My wedding day? Mr Steven and I have been married for thirteen years this year. Now, would I like to look like I did on that day? Hell yes. Said wedding dress is unattainably SMALL. Does raw silk shrink when exposed to, er, time? I can only assume it does. We'll put this day down as a maybe, because high on the list-of-things-I-suck-at are these weddingy things: a) being the centre of attention, b) graciously accepting compliments, c) having photos of me taken, d) engaging in small talk, e) kissing/hugging/touching people (yuck).

However, I do excel at these weddingy things: a) stuffing my face, b) accepting/consuming free wine. It's tricky. 

The blushing bride. So pretty!

Soooo, did I actually answer any of these questions? My next post WILL be about writing. Unless I see anything else lying around the internet that needs derailing. Or if I see something shiny.    

Wednesday, 9 May 2012

Quick post for a cool contest!

Yeah, I know I promised a reduction in the amount of exclamation marks, but cool things keep happening (!)

My writerly friend and fellow Greenhouse author Natalie C Parker, just sold her debut YA (which you should check out by clicking here). It's called BEWARE THE WILD and it sounds fascinating, which is why I added it on Goodreads. What do you mean, I'm adding as many links as I can in one post just to amuse myself? How dare you.

So Natalie is holding a cool contest to go with the cool news. Want to win an Arc of this?

All you have to do is click on Natalie's name above. That will take you straight to the post on her blog where you can enter!

There's more. It's ANNOTATED!! 
The Curiosities includes the stories and each author’s comments, critiques, and kudos in the margins. Think of it as a guided tour of the creative processes of three acclaimed authors. 

How cool would it be to own this? How much would you like me to stop using the word cool? *Both of these things could happen if you go over to Natalie's blog right now!

*Only one of these things could happen if you go over to Natalie's blog right now.

Tuesday, 8 May 2012


 Ok, so April's blogging was filled with competitiony goodness, and it's likely that July's bloggery will be taken up with something similar too, so today (and although I'm going to pass on forwarding the Tag) I'm combining the questions that two of my lovely writer friends asked me for this Tag game thingy. Also, I'm not answering eleven questions. Also, I've cherry-picked the ones I wanted to answer. Yeah, stand back, I've gone renegade.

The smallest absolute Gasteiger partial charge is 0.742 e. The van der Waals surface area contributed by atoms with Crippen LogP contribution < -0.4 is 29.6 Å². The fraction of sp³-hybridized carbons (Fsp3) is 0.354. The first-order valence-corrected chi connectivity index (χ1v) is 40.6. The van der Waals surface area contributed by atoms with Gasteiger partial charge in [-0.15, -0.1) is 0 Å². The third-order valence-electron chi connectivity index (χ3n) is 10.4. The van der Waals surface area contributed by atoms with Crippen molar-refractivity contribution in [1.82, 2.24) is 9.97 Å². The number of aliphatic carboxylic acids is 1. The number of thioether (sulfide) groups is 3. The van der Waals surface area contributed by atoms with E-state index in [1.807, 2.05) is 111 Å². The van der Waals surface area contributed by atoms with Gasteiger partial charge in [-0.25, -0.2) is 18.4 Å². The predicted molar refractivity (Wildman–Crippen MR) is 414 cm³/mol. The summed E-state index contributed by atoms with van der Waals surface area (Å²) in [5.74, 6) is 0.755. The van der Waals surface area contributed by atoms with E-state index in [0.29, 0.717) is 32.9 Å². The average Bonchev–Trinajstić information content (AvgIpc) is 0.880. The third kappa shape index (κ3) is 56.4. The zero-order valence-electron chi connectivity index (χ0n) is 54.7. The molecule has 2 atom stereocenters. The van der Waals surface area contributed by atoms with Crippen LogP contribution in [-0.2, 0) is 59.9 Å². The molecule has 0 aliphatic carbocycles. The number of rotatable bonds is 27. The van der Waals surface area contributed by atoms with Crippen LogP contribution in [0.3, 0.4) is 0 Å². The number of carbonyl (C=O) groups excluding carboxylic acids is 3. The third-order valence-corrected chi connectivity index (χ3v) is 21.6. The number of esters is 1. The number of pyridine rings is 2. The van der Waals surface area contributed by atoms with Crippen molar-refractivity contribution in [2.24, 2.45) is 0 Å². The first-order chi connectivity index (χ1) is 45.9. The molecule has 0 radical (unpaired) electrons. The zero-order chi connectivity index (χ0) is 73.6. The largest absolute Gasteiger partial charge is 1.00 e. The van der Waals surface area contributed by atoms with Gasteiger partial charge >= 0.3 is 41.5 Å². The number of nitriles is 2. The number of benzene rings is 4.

1. Which three books are at the top of your TBR pile?
Under the Never Sky (Under the Never Sky, #1) Under the Never Sky by Veronica Rossi

Next one up is easy, because I've been press ganged into bumping this one up my tbr by the fangirl ravings of Michelle, who assures me this book is AWESOME.

Insurgent (Divergent, #2)Insurgent by Veronica Roth

After that is this little beauty, because I've only been reading YA for a couple of years and it will make me feel like one of the cool kids if I read something so shiny and new. I never said I wasn't shallow. 

The Weight of WaterThe Weight of Water by Sarah Crossan

Then there's this one. I'm reading other Greenhouse authors work and this is one of them. I hear it's different and unique and beautiful and moving. These are words I like.

2. Who is your favourite literary villain and why?

You know who does a good villain? Dickens. Complete with suggestively evil name. But my favourite clever, manipulative, grey-area villain in kidlit is Long John Silver. 
3. The world is going to end in 24 hours, how do you spend your last day on earth?

WHAT? I run to London, force a publishing house to sign a seven figure deal and hastily shove print outs of my book at panicked strangers who don't care because SOMEONE MUST READ THE DAMN THING. 

I'm kidding. Mostly.  

4. Vampire, werewolf, or other?

I'm a sucker (pun intended) for the vampire's. Always have been, always will be. I love them all. Notwithstanding the fact that Breaking Dawn Part 1 might have been the most disturbing thing I have ever seen.

Interview with the Vampire


5. What is your favourite perfume?

I am NOT only answering this one so you know what to get me for my birthday.

Ok, this is getting looong, so I'll do the other questions in another post.

Here are the blogs of the two writer friends who sent me these questions so I could subvert the game and ruin it for everyone. I think that was their intention anyway. 

Amaleen Ison's blog